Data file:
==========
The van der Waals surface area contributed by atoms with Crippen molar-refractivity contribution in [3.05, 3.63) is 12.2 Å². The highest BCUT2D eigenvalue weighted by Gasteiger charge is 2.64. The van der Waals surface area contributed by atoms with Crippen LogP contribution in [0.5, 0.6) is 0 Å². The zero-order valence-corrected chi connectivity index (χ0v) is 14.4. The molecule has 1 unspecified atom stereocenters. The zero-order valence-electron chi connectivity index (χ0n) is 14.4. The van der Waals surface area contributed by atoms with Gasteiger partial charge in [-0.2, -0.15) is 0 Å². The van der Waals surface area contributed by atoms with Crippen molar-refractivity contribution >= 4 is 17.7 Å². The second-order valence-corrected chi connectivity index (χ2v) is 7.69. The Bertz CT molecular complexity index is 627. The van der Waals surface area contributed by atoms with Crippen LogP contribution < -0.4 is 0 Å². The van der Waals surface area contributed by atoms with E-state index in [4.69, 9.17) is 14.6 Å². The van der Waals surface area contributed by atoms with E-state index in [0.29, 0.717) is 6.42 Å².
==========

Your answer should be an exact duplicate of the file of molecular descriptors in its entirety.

The van der Waals surface area contributed by atoms with Crippen molar-refractivity contribution in [3.05, 3.63) is 12.2 Å². The highest BCUT2D eigenvalue weighted by Gasteiger charge is 2.64. The van der Waals surface area contributed by atoms with Crippen LogP contribution in [0.5, 0.6) is 0 Å². The zero-order valence-corrected chi connectivity index (χ0v) is 14.4. The molecule has 1 unspecified atom stereocenters. The zero-order valence-electron chi connectivity index (χ0n) is 14.4. The van der Waals surface area contributed by atoms with Gasteiger partial charge in [-0.2, -0.15) is 0 Å². The van der Waals surface area contributed by atoms with Crippen molar-refractivity contribution >= 4 is 17.7 Å². The second-order valence-corrected chi connectivity index (χ2v) is 7.69. The Bertz CT molecular complexity index is 627. The van der Waals surface area contributed by atoms with Crippen LogP contribution < -0.4 is 0 Å². The van der Waals surface area contributed by atoms with E-state index in [4.69, 9.17) is 14.6 Å². The van der Waals surface area contributed by atoms with E-state index in [0.29, 0.717) is 6.42 Å².